This may involve having the virtual machine's NICs (which will be non-physical, since they are part of a virtual machine) communicate with a virtual NIC on the host machine. The virtual NIC on the host machine may use TUN/TAP technology.

[#mktuntap]: Having/Creating a TUN/TAP device

(This has been, and may still be, the best available option on some platforms. If this functions well, this solution should work out very nicely. It may just take some time, perhaps only a few minutes, to set up.)

Virtual machine software may use an available TAP-compatible tunneling device.

Some of this specific information may have come from Qemu User Documentation: section on using TAP, which has sections about using TAP with operating systems that are officially supported by Qemu.

Note that there may be a requirement (by the operating system? Or by the virtual machine software?) to be a privileged user in order to use this method of networking. This may mean that the entire virtual machine software program will need to run as a superuser (“root”). For example, when when using the Qemu software, at the time of this writing, Qemu Wiki: Networking Documentation says “Generally speaking,”, using this method of networking “requires that you invoke QEMU as root.”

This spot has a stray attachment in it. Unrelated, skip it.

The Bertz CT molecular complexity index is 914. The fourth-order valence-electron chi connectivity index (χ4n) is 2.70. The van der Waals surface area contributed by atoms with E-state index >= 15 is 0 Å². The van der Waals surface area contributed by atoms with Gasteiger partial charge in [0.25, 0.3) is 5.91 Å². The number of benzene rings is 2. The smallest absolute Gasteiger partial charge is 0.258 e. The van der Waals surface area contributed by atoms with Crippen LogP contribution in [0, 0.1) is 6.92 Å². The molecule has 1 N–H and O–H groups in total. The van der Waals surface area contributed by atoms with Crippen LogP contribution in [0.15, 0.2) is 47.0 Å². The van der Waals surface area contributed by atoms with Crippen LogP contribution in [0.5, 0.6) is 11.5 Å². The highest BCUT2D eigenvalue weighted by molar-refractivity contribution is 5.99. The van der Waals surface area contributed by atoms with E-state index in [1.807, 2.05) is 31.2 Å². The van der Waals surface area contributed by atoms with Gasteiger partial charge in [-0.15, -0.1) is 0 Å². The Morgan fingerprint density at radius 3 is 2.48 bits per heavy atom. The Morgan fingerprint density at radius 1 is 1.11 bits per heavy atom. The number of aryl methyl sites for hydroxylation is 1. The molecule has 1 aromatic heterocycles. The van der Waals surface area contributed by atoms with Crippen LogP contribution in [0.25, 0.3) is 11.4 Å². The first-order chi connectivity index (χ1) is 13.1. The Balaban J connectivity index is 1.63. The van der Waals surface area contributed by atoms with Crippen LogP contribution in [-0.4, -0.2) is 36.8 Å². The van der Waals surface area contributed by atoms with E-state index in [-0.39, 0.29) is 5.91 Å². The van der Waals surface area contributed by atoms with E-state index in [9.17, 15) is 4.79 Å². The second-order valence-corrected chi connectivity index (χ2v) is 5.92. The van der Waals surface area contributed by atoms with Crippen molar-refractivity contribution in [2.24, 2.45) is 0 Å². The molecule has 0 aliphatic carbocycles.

If this method of networking is going to be used, make sure that a TUN/TAP device is available. (If it isn't clear that such a device is available yet, then see the see section on having/creating a TUN/TAP device.)

Other options?

At the time of this writing, the author of this text has not heavily reviewed the immediately following material. However, it is provided for reference anyway, in case somebody finds it useful.

Virtual Distributed Ethernet (VDE)

There might be a supported alternative to TAP networking?

In practice, this solution might be rather focused on using the virtual machine software called Qemu or the derivation, kvm. Also, this might only be ready in Linux-based environments? (Not similar environments, like BSD platforms?)

Ubuntu.com guide to using Windows XP under Qemu has notes about using VDE. Implementing this successfully may involve using Dnsmasq, some additional software. This guide on Ubuntu.com does refer to this solution as “an alternative to TAP networking.”

(The guide at Ubuntu.com goes on to state that most of the information comes from a KVM (Advanced Networking section?), and Dan Walrond's guide: “QEMU - Debian - Linux - TUN/TAP - network bridge”. Some other documentation that might be related may be VirtualSquare's wiki on Virtual Distributed Ethernet.)

It appears that using VDE with Qemu once involved using an external program called vdeqemu (or vdekvm). However, VirtualSquare's wkii about vdeqemu and vdekvm notes that “These tools are obsolete” because now “qemu and kvm have already builtin vde support.” Later, the page notes, “The usage of vdekvm is the same of vdeqemu: they are both simple links to vdeq.”